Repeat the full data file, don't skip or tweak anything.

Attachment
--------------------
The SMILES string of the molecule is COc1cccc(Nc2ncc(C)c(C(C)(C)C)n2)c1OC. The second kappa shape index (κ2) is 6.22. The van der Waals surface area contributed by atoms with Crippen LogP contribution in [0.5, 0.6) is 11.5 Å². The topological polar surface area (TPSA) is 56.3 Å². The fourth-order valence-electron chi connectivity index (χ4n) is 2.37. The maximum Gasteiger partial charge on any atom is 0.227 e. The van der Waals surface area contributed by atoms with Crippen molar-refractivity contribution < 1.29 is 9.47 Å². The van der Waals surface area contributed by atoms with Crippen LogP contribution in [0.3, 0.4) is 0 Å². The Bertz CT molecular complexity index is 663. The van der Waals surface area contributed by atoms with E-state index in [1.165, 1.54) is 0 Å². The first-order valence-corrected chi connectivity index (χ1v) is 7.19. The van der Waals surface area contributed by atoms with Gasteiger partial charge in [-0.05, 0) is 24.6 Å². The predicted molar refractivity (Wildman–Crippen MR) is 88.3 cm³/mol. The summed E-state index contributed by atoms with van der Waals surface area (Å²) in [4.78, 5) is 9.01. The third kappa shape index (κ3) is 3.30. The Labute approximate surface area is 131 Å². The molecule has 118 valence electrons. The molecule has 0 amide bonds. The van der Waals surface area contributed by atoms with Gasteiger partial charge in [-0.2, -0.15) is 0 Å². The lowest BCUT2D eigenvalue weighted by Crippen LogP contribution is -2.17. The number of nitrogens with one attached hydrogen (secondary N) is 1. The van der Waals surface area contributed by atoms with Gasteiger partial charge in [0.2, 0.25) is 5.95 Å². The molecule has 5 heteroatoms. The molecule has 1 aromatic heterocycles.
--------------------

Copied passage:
The SMILES string of the molecule is COc1cccc(Nc2ncc(C)c(C(C)(C)C)n2)c1OC. The second kappa shape index (κ2) is 6.22. The van der Waals surface area contributed by atoms with Crippen LogP contribution in [0.5, 0.6) is 11.5 Å². The topological polar surface area (TPSA) is 56.3 Å². The fourth-order valence-electron chi connectivity index (χ4n) is 2.37. The maximum Gasteiger partial charge on any atom is 0.227 e. The van der Waals surface area contributed by atoms with Crippen molar-refractivity contribution < 1.29 is 9.47 Å². The van der Waals surface area contributed by atoms with Crippen LogP contribution in [0.3, 0.4) is 0 Å². The Bertz CT molecular complexity index is 663. The van der Waals surface area contributed by atoms with E-state index in [1.165, 1.54) is 0 Å². The first-order valence-corrected chi connectivity index (χ1v) is 7.19. The van der Waals surface area contributed by atoms with Gasteiger partial charge in [-0.05, 0) is 24.6 Å². The predicted molar refractivity (Wildman–Crippen MR) is 88.3 cm³/mol. The summed E-state index contributed by atoms with van der Waals surface area (Å²) in [4.78, 5) is 9.01. The third kappa shape index (κ3) is 3.30. The Labute approximate surface area is 131 Å². The molecule has 118 valence electrons. The molecule has 0 amide bonds. The van der Waals surface area contributed by atoms with Gasteiger partial charge in [-0.2, -0.15) is 0 Å². The lowest BCUT2D eigenvalue weighted by Crippen LogP contribution is -2.17. The number of nitrogens with one attached hydrogen (secondary N) is 1. The van der Waals surface area contributed by atoms with Gasteiger partial charge in [0.2, 0.25) is 5.95 Å². The molecule has 5 heteroatoms. The molecule has 1 aromatic heterocycles.